“It was one of the tougher application and interview processes I’ve been through,” Barnes said. “I am extremely grateful and excited. I know this is a large award and feel so thankful for the (award) committee believing in my project and me. I look forward to spending my summer researching a topic I care deeply about.”

Dr. Kyle Mox, director of the Office of National Scholarship Advisement, housed at Barrett on the Tempe campus, said members of the award committee agreed that these research projects are worth supporting because they highlight Arizona State University’s interest in social embeddedness and Barrett’s commitment to global initiatives.

“Both of these projects are not only important for the students’ intellectual and professional development, they also have the potential to help solve important global problems,” he said. “We agreed that they represent the ambitions that we hope to foster at Barrett and ASU – to be future ‘problem solvers.’”

Another important selection criteria for the award are the student’s personal characteristics. “We hope to see students who are independent, thoughtful, and culturally aware,” Mox added. “Considering that they are going to be essentially circumnavigating the planet on their own, it’s important that they also demonstrate maturity and resourcefulness, not to mention a little courage.”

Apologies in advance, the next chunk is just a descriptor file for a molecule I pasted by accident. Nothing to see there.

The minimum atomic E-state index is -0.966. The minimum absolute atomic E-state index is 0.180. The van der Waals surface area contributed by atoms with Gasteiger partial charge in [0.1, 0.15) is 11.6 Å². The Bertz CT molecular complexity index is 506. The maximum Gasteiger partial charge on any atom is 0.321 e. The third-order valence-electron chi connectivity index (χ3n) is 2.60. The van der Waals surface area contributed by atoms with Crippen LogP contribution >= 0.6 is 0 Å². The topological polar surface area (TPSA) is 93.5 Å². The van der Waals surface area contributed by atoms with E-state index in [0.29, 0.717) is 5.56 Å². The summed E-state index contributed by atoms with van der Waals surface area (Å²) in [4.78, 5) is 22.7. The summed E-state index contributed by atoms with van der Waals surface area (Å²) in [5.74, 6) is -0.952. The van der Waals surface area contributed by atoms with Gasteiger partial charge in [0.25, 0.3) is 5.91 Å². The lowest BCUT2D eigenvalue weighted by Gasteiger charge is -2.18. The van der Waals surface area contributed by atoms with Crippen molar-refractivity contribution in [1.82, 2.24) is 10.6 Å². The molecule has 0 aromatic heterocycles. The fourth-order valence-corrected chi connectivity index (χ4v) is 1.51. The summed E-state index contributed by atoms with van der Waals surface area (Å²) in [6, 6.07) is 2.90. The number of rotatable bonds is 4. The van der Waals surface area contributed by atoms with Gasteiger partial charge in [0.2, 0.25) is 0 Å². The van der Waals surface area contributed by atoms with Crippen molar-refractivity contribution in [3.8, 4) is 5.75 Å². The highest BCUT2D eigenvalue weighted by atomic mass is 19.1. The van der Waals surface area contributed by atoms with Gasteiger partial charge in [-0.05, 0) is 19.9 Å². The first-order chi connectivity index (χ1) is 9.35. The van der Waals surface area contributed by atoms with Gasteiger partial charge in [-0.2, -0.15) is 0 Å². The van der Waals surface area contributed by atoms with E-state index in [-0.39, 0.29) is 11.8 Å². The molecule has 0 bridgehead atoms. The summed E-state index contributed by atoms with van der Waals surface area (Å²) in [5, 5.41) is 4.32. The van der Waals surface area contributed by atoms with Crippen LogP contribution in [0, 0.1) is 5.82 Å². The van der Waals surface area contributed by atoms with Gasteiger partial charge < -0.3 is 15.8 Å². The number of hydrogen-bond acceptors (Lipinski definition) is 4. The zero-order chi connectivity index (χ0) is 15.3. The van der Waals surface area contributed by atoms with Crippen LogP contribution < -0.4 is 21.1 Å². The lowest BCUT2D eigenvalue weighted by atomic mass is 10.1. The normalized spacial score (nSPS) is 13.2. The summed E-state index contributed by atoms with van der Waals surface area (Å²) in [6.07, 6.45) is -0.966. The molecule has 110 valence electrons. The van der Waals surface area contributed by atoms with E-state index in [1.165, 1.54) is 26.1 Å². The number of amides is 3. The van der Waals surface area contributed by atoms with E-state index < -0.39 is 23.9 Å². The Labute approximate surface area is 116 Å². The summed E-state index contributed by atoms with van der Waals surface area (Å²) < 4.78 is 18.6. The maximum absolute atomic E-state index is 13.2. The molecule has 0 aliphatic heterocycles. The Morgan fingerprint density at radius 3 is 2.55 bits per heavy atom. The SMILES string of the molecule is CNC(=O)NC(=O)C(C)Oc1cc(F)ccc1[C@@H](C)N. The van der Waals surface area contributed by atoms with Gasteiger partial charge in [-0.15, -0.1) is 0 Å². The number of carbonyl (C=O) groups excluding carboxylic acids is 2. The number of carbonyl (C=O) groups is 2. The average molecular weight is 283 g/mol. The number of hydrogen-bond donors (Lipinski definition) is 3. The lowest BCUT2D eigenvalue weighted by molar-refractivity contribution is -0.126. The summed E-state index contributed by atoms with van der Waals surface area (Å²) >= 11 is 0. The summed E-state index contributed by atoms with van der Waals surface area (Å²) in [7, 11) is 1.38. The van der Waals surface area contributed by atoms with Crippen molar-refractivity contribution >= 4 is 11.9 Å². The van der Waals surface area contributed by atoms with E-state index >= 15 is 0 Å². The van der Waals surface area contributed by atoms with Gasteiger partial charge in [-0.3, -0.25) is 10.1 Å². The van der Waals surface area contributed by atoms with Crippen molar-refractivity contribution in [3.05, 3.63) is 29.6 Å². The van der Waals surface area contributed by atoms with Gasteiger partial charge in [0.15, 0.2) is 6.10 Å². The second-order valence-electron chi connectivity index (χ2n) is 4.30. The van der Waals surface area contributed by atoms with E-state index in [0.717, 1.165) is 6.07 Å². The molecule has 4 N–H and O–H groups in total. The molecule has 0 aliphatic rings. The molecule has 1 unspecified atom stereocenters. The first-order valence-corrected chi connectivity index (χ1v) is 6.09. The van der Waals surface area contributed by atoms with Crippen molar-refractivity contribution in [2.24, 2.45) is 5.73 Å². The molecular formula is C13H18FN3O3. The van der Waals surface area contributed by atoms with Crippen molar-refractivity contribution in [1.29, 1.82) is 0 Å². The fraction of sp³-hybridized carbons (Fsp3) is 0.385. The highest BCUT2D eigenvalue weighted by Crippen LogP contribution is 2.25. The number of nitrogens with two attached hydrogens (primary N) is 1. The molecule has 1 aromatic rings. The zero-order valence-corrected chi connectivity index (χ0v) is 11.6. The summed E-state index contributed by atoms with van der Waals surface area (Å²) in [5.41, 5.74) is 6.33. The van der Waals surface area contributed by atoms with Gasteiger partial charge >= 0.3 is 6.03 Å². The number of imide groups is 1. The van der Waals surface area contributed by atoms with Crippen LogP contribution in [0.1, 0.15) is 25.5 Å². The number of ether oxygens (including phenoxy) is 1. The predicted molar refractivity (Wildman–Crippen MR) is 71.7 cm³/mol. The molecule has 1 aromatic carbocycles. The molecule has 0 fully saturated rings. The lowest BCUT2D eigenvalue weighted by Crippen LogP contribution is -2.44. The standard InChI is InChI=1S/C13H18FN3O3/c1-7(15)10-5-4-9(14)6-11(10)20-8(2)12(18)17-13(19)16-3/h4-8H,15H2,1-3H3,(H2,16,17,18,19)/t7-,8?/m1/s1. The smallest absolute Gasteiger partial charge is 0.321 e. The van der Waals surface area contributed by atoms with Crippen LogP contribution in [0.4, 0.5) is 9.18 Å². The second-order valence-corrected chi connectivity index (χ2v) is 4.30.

The expansion and renaming of the program follows a generous donation from long-time Barrett benefactor Charles Bivenour.  A member of the Circumnavigators Club, an international organization founded in the early 1990s to promote global travel, Bivenour sees international travel as integral to undergraduates’ educations.

“I feel having international travel and exposure to different countries and cultures is absolutely necessary for students. With support from the Barrett Global Explorers Grant not only do students develop a project that will satisfy their intellectual growth, they also have an opportunity that will contribute to their overall personal development,” he commented.

Bivenour also served as a member of the award committee. “I am honored to be involved with ASU and especially Barrett by helping support the grant,” he added. “It’s my way of doing something meaningful and worthwhile.”

Barrett Honors College is in the midst of Campaign 2020, an effort to gain support for programs like the Barrett Global Explorers Grant and other opportunities that help students fulfill their goals and potential. The campaign focuses on building support in several areas, including student scholarships; fostering global citizenship by expanding access to educational travel, global leaders and internships; increasing the amount of professional development funds for honors faculty and establishing a visiting honors faculty program; and developing an honors student success center. Find out more about how you can join us in strengthening Barrett’s unique learning environment.